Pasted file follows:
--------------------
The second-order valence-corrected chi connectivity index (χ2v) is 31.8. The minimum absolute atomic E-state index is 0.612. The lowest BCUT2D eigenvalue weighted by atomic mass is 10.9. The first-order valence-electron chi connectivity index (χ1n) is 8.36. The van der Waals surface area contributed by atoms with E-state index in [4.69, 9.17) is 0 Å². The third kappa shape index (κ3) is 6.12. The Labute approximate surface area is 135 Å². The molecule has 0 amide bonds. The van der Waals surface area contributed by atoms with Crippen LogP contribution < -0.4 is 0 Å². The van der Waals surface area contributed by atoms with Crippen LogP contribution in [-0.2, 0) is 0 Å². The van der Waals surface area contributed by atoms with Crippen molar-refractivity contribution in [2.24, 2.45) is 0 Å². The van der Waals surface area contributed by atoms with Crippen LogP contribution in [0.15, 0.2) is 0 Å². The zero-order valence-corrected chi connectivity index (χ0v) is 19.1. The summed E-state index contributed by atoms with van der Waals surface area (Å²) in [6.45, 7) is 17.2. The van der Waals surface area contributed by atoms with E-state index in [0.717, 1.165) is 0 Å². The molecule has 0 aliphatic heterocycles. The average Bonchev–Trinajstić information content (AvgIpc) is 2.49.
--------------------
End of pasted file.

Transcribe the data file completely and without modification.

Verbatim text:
The second-order valence-corrected chi connectivity index (χ2v) is 31.8. The minimum absolute atomic E-state index is 0.612. The lowest BCUT2D eigenvalue weighted by atomic mass is 10.9. The first-order valence-electron chi connectivity index (χ1n) is 8.36. The van der Waals surface area contributed by atoms with E-state index in [4.69, 9.17) is 0 Å². The third kappa shape index (κ3) is 6.12. The Labute approximate surface area is 135 Å². The molecule has 0 amide bonds. The van der Waals surface area contributed by atoms with Crippen LogP contribution < -0.4 is 0 Å². The van der Waals surface area contributed by atoms with Crippen LogP contribution in [-0.2, 0) is 0 Å². The van der Waals surface area contributed by atoms with Crippen molar-refractivity contribution in [2.24, 2.45) is 0 Å². The van der Waals surface area contributed by atoms with Crippen LogP contribution in [0.15, 0.2) is 0 Å². The zero-order valence-corrected chi connectivity index (χ0v) is 19.1. The summed E-state index contributed by atoms with van der Waals surface area (Å²) in [6.45, 7) is 17.2. The van der Waals surface area contributed by atoms with E-state index in [0.717, 1.165) is 0 Å². The molecule has 0 aliphatic heterocycles. The average Bonchev–Trinajstić information content (AvgIpc) is 2.49.